I just got back from a week at Space Foundation's 25th National Space Symposium in Colorado Springs, CO. It was a great experience - I had the opportunity to watch a lot of very interesting panels and speakers and meet a lot of interesting people.
I'm going to write other entries about the actual content of the symposium, but I thought I'd have one blog entry about the fun side-events and highlights.
Opening ceremonies was awesome! There was an orchestra, which played mostly space music - Star Trek and Star Wars theme songs, among other things. Behind the orchestra, on a giant screen, they played video of space highlights - photos and video from actual missions throughout history, news paper clips of space achievements, and computer-generated vidoes of future plans. I really think space is the industry with the most cool and inspirational media in the world. Who can't be amazed by the hubble photos of the galaxy? How can you not feel that the moon landing was an incredible event for all of mankind? I could have watched those videos all night. Also, as an appointed confetti-cannon-operator, I got to watch the whole thing from the catwalk and had an amazing view!
Another cool aspect of opening ceremonies was that they awarded the "Space Achievement Award" to China's Shenzhou 7 Manned Space Flight Team. The China delegation that accepted the award included Dr. Zhou Jianping, chief designer of the China Manned Space Program, and Taikonaut Zhai Zhigang. (A Taikonaut is a Chinese Astronaut, kind of like how Russia calls their astronauts Cosmonauts.) Also, Zhai was the taikonaut that carried out the space walk during the mission!
I was extra lucky, because at the reception after the opening ceremonies, I had the chance to meet the Taikonaut Zhai Zhigang. He was really nice, though he didn't speak English. I used my one Chinese phrase to say, "Hi, my name is Mariel." (Thanks to Janet for teaching it to me about six years ago on a Chinatown bus trip to NYC.) Some colleagues said later that the Chinese delegation was really impressed with how friendly and supportive everyone at the conference was. Among national space activities, there is often a lot of competition, and relations between the United States and China have not always gone smoothly, so this was a great thing to see.
On each evening of the conference there was an event to give people the opportunity to meet each other and talk (and with 7,500 attendees, you don't ever run out of people to meet). Wednesday night was "hospitality night," where companies host parties with nice food, drinks, and usually some give-aways. One of the funniest was run by Harris, which had a super-hero themed party and gave away boas and light-up glasses. Wednesday night also included fireworks, which were incredible over the backdrop of the mountain and the freshly fallen snow (we had a blizzard that afternoon).
The final evening of the conference there was a dinner, with Bill Nye (the Science Guy!) as a speaker. I've watched hours and hours of his show, ever since I was pretty little - I even remember our teaching playing it during class in Middle School (At John Glenn Middle School, actually - I was destined for space even then). In fact, my sister and I can both still sing the theme song from memory. Anway, while I was finishing up my notes from the day, Bill Nye was in the auditorium getting the AV set up for this speech. It was so odd to hear such a familiar voice (hours and hours of watching his show, I'm telling you) and look up to see him right there. He was talking to Neil DeGrasse Tyson (arguably the most famous astrophysicist in the world - the guy responsible for making Pluto not a planet, he's been on The Daily Show, Latenight, and lots of other things). I have met Neil before, and he's very friendly, so I worked up the courage to take this chance to go say hi and get a picture. It was pretty awesome - if only my middle school teacher could see me now!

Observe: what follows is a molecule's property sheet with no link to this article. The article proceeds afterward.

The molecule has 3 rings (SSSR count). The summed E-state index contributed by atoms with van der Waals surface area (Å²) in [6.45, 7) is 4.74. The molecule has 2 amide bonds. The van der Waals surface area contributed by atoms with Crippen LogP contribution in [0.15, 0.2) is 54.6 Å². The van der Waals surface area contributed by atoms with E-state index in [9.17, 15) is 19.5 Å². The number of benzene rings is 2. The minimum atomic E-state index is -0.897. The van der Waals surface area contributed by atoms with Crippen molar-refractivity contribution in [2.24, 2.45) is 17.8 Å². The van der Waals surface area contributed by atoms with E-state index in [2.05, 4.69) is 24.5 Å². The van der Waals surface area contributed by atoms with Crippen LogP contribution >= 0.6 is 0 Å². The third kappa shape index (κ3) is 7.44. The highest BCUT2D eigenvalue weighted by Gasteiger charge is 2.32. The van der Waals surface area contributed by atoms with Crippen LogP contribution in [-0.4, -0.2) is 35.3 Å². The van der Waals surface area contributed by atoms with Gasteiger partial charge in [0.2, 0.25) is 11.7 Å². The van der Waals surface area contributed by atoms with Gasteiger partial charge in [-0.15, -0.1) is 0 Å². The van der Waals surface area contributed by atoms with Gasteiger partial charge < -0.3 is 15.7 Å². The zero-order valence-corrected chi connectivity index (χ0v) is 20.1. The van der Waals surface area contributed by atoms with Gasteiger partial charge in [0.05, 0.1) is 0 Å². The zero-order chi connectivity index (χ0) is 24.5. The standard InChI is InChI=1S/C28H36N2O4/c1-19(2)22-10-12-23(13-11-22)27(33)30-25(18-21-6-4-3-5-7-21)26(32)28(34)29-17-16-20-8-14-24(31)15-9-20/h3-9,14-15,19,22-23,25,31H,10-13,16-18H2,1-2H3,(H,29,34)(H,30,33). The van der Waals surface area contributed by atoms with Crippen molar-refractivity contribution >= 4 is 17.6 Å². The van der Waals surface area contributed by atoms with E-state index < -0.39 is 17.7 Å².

Bill Nye's speech on the last day was really entertaining. He talked a lot about climate change, showing pictures and talking about scientific trends. He made a couple points that I thought were interesting. He noted that fixing the environment wasn't just something he wanted to do because it was nice, it was something he wanted to do for himself, to make sure he could continue to live here comforably - he argued that people can't just think of it as a altruistic activity, but rather as something fueled by self interest. He also argued that people have been put off by environmental groups telling them to "do less" - drive your car less, use electricity less, etc. He said this was impractical - instead we need to develop technologies to "do more with less." We can't continue with business as usual, but we can't just stop doing things. He talked about green technologies, like solar and wind. He acknowledged that these need to get less costly and more efficient, but argued that that shouldn't stop people from adopting them now. "Why do you re-model your kitchen?" he asked, "Because it's cost-effective? No! Because it's cool!" His house runs on solar energy, and he said he gets a lot of satisfaction out of watching his energy meter run backwards all day.
He talked about future technologies that will help us advance. For example, he talked about the promise of carbon nano tubes, which will be light and strong and cheap. Eventually everything could be made out of carbon. In thirty years, kids would ask, "Did you really use to drink out of cups made of stone?" And we'll say, "Yes, and we had to lift them over and over, it was practically impossible!"
Overall, his speech was interesting and entertaining. He was funny, and it was cool to see him present live. I had a great time at the 25th National Space Symposium - hopefully I'll get the chance to see the 26th!